THE BLOG
06/10/2010 12:40 am ET Updated May 25, 2011

Utilities are a Public Good and Should Be Owned By the Public

This piece is co-authored with Utility Workers Union of America President Mike Langford.

Our union, the Utility Workers Union of America, just concluded very difficult bargaining for a new contract at DTE, formerly Detroit Edison. Though negotiations were tough we finally reached a good agreement. To get there 2000 of our members voted by 97% to authorize a strike. As both of us spoke to that overflow crowd and worked to reach an agreement, we were struck at the shortsightedness of some utility managers that would allow a stoppage of electricity service in one of America's largest cities and the de-staffing of a nuclear power plant.

We are convinced that it is past time to convert our utilities to public ownership as is the case with most water and waste-water utilities.

The right to utility service is a human right--electricity, water, gas, sewer. Eleven people in Detroit died last winter when their utilities were cut off and that right snatched away.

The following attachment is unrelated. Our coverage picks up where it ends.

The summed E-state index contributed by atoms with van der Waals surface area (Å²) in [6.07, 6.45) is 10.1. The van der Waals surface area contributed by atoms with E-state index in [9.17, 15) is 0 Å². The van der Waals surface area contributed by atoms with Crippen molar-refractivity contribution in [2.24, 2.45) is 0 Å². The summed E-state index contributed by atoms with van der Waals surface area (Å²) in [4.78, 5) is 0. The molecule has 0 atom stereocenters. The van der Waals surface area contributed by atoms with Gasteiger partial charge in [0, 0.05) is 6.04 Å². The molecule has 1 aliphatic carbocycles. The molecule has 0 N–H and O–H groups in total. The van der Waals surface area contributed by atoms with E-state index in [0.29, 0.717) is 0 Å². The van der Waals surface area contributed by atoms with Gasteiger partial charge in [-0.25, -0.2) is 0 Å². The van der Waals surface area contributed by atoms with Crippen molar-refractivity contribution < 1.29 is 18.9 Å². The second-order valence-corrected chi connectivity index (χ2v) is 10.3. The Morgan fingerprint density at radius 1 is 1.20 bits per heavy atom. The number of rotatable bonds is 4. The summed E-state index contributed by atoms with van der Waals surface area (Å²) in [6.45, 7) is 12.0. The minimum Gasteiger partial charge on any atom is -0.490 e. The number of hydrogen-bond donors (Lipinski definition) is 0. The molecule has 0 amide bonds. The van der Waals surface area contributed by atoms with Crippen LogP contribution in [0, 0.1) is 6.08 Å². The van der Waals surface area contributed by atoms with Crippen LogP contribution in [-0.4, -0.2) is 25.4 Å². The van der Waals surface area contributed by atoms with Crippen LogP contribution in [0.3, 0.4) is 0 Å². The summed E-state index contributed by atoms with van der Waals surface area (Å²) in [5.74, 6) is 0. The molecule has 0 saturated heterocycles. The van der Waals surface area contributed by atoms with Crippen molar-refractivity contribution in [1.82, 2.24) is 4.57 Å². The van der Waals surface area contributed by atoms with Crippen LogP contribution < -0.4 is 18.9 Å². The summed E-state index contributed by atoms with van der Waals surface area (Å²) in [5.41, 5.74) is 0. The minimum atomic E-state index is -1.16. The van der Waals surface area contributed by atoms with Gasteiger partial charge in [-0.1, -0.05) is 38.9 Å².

All utilities are necessary for the functioning of our society and the preservation of life. To allow life and death decisions to be made based on profit concerns is a violation of human rights.

Our members are amongst the first responders in life and death situations every day. We shut off the electricity or the gas in fires and other emergencies. Then we restore it. We arrived with the police and firefighters to the Twin Towers on 9-11-01 to shut off the power. Then we worked 24 hours a day to restore it so the stock exchange and America's business could resume.

Our work is crucial to the functioning of our society and to the lives of our people.

The delivery of public utilities is a public good and should be provided by entities that are publicly owned to ensure that life and death decisions are made in the best interests of all and not in the narrow interests of overpaid managers and shareholders.

The Utility Workers Union of America, represents 50,000 workers at every level in all kinds of utilities.